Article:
Many young people who are suffering from epilepsy also experience other issues with their health and their mental state. In fact, 50% of young people with epilepsy will experience issues such as neurocognitive comorbidities, developmental issues, such as autism, and psychiatric issues, such as depression. Around 20% of young people who have epilepsy also say that they have ideas and thoughts of suicide.
How Does Epilepsy Affect Other Areas of Health?
Those who have these thoughts may not have clinical depression, and even though a patient might not have a clinical comorbid diagnosis, according to Dr. Janelle L. Wagner, PhD, and Chelsea Weyand, PsyD, ABPP, they can still have problems with their daily social lives due to the epilepsy.
For example, those who suffer from epilepsy could have a range of social difficulties. It is likely that they are going to worry about their seizures and their seizure activity level quite a bit. They worry about what might happen if they are not treating their condition properly, and wondering whether they need to follow all the rules. They also know and worry about the stigma that still surrounds those who are suffering from epilepsy.
These worries, for the youths who are suffering, as well as for the parents who care about those kids, find that mental health systems can even have a more profound affect on a person’s quality of life than the seizures themselves.
Proper Care for Epilepsy
Providers need to make sure that they are providing their patients not only with the proper care needed for their seizures, such as the use of antiepileptic drugs, but also ensure that their patients have any behavioral health needs cared for, as well. In fact, there are indicators approved by the American Academy of Neurology that “recommend routine assessment of psychosocial functioning at each epilepsy encounter for the delivery of optimal care and better outcomes for persons with epilepsy” according to Neurology.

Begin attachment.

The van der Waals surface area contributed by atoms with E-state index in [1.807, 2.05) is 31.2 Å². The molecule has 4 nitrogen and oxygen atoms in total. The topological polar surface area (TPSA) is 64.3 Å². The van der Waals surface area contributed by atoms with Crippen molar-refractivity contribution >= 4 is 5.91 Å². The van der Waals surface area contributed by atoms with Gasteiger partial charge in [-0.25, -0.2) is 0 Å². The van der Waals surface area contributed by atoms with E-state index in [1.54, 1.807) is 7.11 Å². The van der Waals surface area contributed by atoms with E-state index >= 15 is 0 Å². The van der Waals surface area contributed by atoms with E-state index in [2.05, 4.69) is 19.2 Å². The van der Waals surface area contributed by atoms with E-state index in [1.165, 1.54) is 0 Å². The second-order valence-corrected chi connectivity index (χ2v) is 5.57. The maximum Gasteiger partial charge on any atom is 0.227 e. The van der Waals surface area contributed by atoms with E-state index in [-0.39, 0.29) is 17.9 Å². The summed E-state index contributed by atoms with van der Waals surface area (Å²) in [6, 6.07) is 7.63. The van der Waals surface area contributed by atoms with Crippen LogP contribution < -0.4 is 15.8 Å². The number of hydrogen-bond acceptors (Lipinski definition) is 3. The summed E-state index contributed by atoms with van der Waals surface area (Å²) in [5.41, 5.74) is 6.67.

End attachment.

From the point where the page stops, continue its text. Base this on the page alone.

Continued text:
While having behavioral healthcare integrated into epilepsy care, not all clinics will have a behavioral health professional on hand who can provide this care. Those who suffer from epilepsy may want to also take time to speak with a behavioral health specialist in another clinic if this is the case for their epilepsy center.
Some of the types of recommended behavioral health screening can include assessments for suicidal thoughts, depression, anxiety, ADHD, and other issues. It can also be helpful to have more information on self and family management of epilepsy.
While all of this can seem overwhelming, it is very important to make sure that you or your loved ones have the help you need to deal with not only the epilepsy, but all of the other factors that could be affecting their health and social outlook. This is particularly true for youths at an increased risk, such as those who have already shown that they have treatment-resistant epilepsy, developmental, cognitive, or psychiatric problems.